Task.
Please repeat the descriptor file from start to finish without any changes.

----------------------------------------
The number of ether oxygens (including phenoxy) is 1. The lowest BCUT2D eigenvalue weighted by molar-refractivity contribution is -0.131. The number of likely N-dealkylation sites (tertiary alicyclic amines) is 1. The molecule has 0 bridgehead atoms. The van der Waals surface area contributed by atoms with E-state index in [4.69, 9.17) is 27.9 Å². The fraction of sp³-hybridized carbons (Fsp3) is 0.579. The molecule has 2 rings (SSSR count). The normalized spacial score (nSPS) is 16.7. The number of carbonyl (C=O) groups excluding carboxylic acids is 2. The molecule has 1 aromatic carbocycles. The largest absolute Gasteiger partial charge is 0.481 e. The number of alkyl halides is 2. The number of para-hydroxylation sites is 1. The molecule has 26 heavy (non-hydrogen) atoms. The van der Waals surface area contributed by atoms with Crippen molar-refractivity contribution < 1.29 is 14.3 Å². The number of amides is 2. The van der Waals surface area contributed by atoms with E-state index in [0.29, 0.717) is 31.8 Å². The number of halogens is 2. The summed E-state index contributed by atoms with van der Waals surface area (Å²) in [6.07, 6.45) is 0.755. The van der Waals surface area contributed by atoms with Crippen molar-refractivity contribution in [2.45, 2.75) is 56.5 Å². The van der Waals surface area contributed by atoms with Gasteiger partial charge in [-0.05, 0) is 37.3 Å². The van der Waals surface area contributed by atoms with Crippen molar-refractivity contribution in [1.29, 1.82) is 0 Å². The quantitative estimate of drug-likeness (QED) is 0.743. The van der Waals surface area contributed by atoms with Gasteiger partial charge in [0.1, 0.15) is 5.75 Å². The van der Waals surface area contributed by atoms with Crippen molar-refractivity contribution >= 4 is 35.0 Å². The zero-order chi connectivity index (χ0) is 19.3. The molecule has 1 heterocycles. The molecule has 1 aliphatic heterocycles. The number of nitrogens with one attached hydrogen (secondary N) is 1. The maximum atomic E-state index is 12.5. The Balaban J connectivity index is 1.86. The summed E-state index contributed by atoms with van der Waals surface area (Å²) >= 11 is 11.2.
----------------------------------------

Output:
The number of ether oxygens (including phenoxy) is 1. The lowest BCUT2D eigenvalue weighted by molar-refractivity contribution is -0.131. The number of likely N-dealkylation sites (tertiary alicyclic amines) is 1. The molecule has 0 bridgehead atoms. The van der Waals surface area contributed by atoms with E-state index in [4.69, 9.17) is 27.9 Å². The fraction of sp³-hybridized carbons (Fsp3) is 0.579. The molecule has 2 rings (SSSR count). The normalized spacial score (nSPS) is 16.7. The number of carbonyl (C=O) groups excluding carboxylic acids is 2. The molecule has 1 aromatic carbocycles. The largest absolute Gasteiger partial charge is 0.481 e. The number of alkyl halides is 2. The number of para-hydroxylation sites is 1. The molecule has 26 heavy (non-hydrogen) atoms. The van der Waals surface area contributed by atoms with Crippen molar-refractivity contribution < 1.29 is 14.3 Å². The number of amides is 2. The van der Waals surface area contributed by atoms with E-state index in [0.29, 0.717) is 31.8 Å². The number of halogens is 2. The summed E-state index contributed by atoms with van der Waals surface area (Å²) in [6.07, 6.45) is 0.755. The van der Waals surface area contributed by atoms with Crippen molar-refractivity contribution in [2.45, 2.75) is 56.5 Å². The van der Waals surface area contributed by atoms with Gasteiger partial charge in [-0.05, 0) is 37.3 Å². The van der Waals surface area contributed by atoms with Crippen molar-refractivity contribution in [1.29, 1.82) is 0 Å². The quantitative estimate of drug-likeness (QED) is 0.743. The van der Waals surface area contributed by atoms with Gasteiger partial charge in [0.1, 0.15) is 5.75 Å². The van der Waals surface area contributed by atoms with Crippen molar-refractivity contribution >= 4 is 35.0 Å². The zero-order chi connectivity index (χ0) is 19.3. The molecule has 1 heterocycles. The molecule has 1 aliphatic heterocycles. The number of nitrogens with one attached hydrogen (secondary N) is 1. The maximum atomic E-state index is 12.5. The Balaban J connectivity index is 1.86. The summed E-state index contributed by atoms with van der Waals surface area (Å²) >= 11 is 11.2.